History of Libraries in the U.S
In 1893, the Connecticut General Assembly passed “enabling legislation” that permitted cities and towns to establish free public libraries and to allocate tax funds for their upkeep and operations. In fact, the state even agreed to award a small grant of $200 to serve as “seed money” to encourage interested communities.
Church-Sponsored Libraries in Monroe & Stepney
In the late 1700s, the Reverend Elisha Rexford established the “New Stratford Library” at the Congregational Church on what today is the Monroe Green. In the 1860s, the Reverend Benjamin Swan revived this library for a short time. From 1910 to 1915, Mrs. Henry Habersham, wife of the Rector of St. Peter’s Episcopal Church, operated a library for the community in the brick rectory on The Green and arranged with the Connecticut State Library for a shipment of books to be sent to Monroe every month.
In the late 1940s, Vera Tracy, an employee of the West Hartford Public Library, donated books to the Stepney Methodist Church on Stepney Green for the creation of a library in its basement. Staffed by volunteers, the library was open until the early 1950s.
Monroe’s First Public Library – On the West Side of the Green
In November 1954, a resolution passed to establish a public library in Monroe. The next year a committee of prominent citizens was formed and, under the leadership of Dr. and Mrs. I. L. Harshbarger, spent the next three years planning, building, and stocking a new library. In 1957, six town residents were elected to serve as members of the newly established Library Board of Directors; Mrs. Harshbarger served as chairman of this board until July 1966.
The first Monroe Public Library was dedicated on March 15, 1958. The 1,000 square foot colonial style structure was built by Easton contractor Albert Krisco on a parcel of land on the west side of The Green, a gift of Mr. and Mrs. John Vernik. Townspeople donated everything from money to building materials to labor to paint to furniture to equipment to landscaping to books. The library had a collection of 4,300 volumes and was open 13 hours a week. Mrs. Billie D. Glenn served as its first librarian.
Almost immediately, a Friends of the Library group was organized to support the library and the Reverend Richard S. Martin served as first president. This Friends group still is active today.
The Second Public Library is Built In the Municipal Facility
In 1968, Mrs. George B. Tyler, Jr., spoke before the Town Council to draw attention to the need for a larger library due to Monroe’s growing population. Subsequently, she was appointed to a building committee charged with overseeing construction of a new municipal government building.
The second Monroe Public Library building, occupying 8,456 square feet of the south wing of the colonial-style brick Town Hall/Library/Police Department municipal facility, was designed by Antinozzi Architects of Stratford and built on land behind The Green for $1.4 million. The entire facility was dedicated on September 17, 1972.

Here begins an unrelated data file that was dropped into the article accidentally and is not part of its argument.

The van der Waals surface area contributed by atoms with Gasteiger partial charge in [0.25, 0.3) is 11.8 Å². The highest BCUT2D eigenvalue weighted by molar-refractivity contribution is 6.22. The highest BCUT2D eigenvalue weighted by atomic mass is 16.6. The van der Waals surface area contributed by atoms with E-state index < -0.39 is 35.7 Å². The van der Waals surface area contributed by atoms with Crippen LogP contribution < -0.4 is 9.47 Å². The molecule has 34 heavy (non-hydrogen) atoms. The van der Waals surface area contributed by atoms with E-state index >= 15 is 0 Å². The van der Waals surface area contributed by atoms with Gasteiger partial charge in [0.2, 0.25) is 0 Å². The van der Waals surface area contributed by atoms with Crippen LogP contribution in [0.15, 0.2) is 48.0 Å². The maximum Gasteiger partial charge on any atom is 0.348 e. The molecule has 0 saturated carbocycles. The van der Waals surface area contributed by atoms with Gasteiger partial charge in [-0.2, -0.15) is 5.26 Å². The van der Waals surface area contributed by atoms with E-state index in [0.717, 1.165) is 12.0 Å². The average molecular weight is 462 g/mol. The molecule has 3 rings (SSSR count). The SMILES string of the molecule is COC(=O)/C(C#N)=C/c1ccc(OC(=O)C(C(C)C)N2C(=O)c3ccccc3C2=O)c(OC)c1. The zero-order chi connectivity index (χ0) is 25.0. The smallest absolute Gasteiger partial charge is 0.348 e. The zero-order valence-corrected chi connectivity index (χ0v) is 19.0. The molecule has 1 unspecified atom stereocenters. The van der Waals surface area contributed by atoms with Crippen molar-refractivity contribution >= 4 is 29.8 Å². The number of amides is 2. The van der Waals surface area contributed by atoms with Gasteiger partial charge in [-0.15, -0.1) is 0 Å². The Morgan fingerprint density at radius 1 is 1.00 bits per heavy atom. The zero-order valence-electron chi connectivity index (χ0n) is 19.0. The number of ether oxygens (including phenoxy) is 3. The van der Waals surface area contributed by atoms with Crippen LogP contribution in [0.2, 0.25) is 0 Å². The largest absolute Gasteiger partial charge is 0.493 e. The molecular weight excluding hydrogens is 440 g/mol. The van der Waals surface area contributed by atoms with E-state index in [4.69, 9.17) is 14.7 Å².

Between 1972 and 1990, the library greatly expanded its hours (55 hrs/week in the late 1970s), collection, services, programs and staff, adding a Children’s Services Librarian in 1976 and Adult Services Librarian in 1985.
Within 13 years, however, the library had outgrown its space. During the next decade, townspeople voted down initiatives to expand and renovate the facility. It wasn’t until 1993 that a generous bequest from Edith S. Wheeler enabled the town to move forward with plans to build an entirely new and free-standing library.
Today’s Library—The Edith Wheeler Memorial Library
Edith S. Wheeler was a physical education teacher for the Bridgeport public school system from 1941 to 1977. At the time of her retirement, she was head of physical education for all city schools. Ms. Wheeler moved to Monroe in 1962 and lived with her sister, Ruby, in a farmhouse on Fan Hill Road. After retirement, she volunteered in the Children’s Room of the Monroe Public Library and, for 11 years, was a regular part of activities there.
In the autumn of 2001, library officials were successful in securing a $500,000 construction grant from the Connecticut State Library to supplement the Wheeler Trust funds. On September 28, 2004, the residents of Monroe overwhelmingly approved an appropriation of $6,290,000 to build a new public library in the 2.5-acre field adjacent to the Town Hall complex on Route 111. The 32,000 square foot facility was designed by Bruce Tuthill, partner in the firm Tuthill and Wells Architects of Avon.
In March of 2007 the library opened and was renamed the Edith Wheeler Memorial Library as a memorial to the town’s wonderful benefactor and library supporter.
Information for this page was derived primarily from Laurie Loveland’s booklet “The Story of The Monroe Public Library” (1983), with additional information contributed by Robert Simon, Judy Standerford, and Jon Wason (“Edith Wheeler Left a Legacy.” The Monroe Courier, July 14, 2005).